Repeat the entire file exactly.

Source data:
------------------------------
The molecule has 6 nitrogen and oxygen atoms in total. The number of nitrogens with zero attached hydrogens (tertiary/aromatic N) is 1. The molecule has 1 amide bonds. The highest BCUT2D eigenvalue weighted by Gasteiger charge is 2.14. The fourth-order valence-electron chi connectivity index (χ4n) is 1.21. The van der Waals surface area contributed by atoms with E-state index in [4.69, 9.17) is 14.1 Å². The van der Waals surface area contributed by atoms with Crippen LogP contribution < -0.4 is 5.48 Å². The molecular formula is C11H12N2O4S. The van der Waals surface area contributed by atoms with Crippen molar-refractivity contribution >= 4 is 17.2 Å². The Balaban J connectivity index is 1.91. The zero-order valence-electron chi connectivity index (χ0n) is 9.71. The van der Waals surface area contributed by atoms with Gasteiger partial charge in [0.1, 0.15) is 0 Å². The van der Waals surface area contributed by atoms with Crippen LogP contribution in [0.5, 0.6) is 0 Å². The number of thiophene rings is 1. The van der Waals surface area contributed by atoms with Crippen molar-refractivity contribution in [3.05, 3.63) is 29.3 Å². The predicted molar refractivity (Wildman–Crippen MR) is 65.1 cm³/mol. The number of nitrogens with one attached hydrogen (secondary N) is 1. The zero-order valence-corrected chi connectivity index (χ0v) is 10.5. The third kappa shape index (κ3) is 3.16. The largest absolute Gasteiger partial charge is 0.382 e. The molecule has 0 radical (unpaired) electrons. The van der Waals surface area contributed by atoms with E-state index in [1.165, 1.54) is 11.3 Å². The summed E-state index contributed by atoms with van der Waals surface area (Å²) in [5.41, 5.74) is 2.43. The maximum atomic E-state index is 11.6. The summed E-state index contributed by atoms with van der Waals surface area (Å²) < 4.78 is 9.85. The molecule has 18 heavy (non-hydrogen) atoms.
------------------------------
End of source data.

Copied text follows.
The molecule has 6 nitrogen and oxygen atoms in total. The number of nitrogens with zero attached hydrogens (tertiary/aromatic N) is 1. The molecule has 1 amide bonds. The highest BCUT2D eigenvalue weighted by Gasteiger charge is 2.14. The fourth-order valence-electron chi connectivity index (χ4n) is 1.21. The van der Waals surface area contributed by atoms with E-state index in [4.69, 9.17) is 14.1 Å². The van der Waals surface area contributed by atoms with Crippen LogP contribution < -0.4 is 5.48 Å². The molecular formula is C11H12N2O4S. The van der Waals surface area contributed by atoms with Crippen molar-refractivity contribution >= 4 is 17.2 Å². The Balaban J connectivity index is 1.91. The zero-order valence-electron chi connectivity index (χ0n) is 9.71. The van der Waals surface area contributed by atoms with Gasteiger partial charge in [0.1, 0.15) is 0 Å². The van der Waals surface area contributed by atoms with Crippen LogP contribution in [0.5, 0.6) is 0 Å². The number of thiophene rings is 1. The van der Waals surface area contributed by atoms with Crippen molar-refractivity contribution in [3.05, 3.63) is 29.3 Å². The predicted molar refractivity (Wildman–Crippen MR) is 65.1 cm³/mol. The number of nitrogens with one attached hydrogen (secondary N) is 1. The zero-order valence-corrected chi connectivity index (χ0v) is 10.5. The third kappa shape index (κ3) is 3.16. The largest absolute Gasteiger partial charge is 0.382 e. The molecule has 0 radical (unpaired) electrons. The van der Waals surface area contributed by atoms with E-state index in [1.165, 1.54) is 11.3 Å². The summed E-state index contributed by atoms with van der Waals surface area (Å²) in [5.41, 5.74) is 2.43. The maximum atomic E-state index is 11.6. The summed E-state index contributed by atoms with van der Waals surface area (Å²) < 4.78 is 9.85. The molecule has 18 heavy (non-hydrogen) atoms.